Emerging technologies increasingly govern our everyday lives, presenting a paradox for our ways of inhabiting the city. Digital maps and services alike provide us with personalised recommendations, yet the focus on productivity and efficiency of this seeming diversification often limits how we experience the urban environment and relate to its ecology.
As a critique of the narrow standpoint of urban experiences imposed by the capitalist logic of progress and its relentless desire for efficiency, Urban Recipes is an ongoing experiment that makes, exchanges, and recreates recipes for exploring the city not through a map but through actions, observations, and associations.
Building on the Situationist practice of dérive (“drifting”) and Donna Haraway’s notion of sympoiesis, our Urban Recipes project utilises auto-ethnographic methods and activates the city as a site for participation through play. Specifically, Urban Recipes combines the spatial exploration of drifting with the recursive practices of recipe making, presenting a living atlas of playful instructions and poetic documentations as a means of knowledge generation.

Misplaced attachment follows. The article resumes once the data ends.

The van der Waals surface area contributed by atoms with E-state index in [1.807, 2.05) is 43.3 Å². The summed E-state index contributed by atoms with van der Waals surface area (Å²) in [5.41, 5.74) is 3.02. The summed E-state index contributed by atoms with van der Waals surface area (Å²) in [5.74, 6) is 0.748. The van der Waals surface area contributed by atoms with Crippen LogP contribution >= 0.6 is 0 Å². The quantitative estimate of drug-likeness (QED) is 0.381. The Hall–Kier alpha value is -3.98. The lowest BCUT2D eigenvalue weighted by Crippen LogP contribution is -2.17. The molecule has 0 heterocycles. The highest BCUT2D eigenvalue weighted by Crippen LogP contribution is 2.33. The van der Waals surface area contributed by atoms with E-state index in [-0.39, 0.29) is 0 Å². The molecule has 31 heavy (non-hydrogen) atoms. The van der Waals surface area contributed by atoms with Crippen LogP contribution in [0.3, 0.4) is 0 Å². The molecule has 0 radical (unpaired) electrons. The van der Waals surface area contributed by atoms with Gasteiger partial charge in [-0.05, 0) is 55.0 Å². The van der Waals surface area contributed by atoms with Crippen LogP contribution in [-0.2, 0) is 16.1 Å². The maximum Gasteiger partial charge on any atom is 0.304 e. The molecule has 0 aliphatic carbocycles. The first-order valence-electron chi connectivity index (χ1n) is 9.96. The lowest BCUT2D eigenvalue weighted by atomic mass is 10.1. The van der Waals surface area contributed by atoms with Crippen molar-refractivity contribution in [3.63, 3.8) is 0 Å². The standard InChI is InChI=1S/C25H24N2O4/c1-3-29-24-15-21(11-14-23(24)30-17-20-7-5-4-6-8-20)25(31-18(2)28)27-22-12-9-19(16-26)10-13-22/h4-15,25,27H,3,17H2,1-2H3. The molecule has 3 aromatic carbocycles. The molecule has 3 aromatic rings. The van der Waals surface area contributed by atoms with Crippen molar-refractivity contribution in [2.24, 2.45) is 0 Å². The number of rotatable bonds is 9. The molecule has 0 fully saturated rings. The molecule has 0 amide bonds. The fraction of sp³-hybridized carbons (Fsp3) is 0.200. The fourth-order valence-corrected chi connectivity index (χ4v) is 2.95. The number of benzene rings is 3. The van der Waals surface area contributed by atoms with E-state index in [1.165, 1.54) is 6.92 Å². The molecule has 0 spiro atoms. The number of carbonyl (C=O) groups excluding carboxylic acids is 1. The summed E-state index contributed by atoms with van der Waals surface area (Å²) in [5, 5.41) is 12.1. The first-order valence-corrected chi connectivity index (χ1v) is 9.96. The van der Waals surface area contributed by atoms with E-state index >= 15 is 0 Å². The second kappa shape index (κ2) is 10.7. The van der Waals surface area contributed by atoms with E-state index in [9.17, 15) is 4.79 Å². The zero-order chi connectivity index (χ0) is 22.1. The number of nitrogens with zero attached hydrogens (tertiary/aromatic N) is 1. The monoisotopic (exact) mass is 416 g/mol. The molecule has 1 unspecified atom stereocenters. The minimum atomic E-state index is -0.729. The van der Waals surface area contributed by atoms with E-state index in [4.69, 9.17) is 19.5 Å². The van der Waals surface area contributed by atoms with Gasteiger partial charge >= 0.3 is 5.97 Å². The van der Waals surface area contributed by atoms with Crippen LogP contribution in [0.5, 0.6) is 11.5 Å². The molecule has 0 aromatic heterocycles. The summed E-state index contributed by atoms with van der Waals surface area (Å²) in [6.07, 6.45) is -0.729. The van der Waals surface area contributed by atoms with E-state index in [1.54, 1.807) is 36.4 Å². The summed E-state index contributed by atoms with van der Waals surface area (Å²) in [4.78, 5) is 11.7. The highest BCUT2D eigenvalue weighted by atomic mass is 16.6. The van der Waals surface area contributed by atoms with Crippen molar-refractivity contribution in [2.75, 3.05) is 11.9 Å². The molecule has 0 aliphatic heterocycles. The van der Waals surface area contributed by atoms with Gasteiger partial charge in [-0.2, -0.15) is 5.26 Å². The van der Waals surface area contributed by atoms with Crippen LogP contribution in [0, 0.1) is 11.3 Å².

Applying this functional juxtaposition to the everyday experiences of being in the city, Urban Recipes opens up a space for new ways of relating to the city and its rich ecology of humans and nonhumans, in the process facilitating a novel approach to commoning the city. As a result, by straddling diverse lived experiences in a tangible way, Urban Recipes introduces a new practice of commoning that is both situated and pluralist.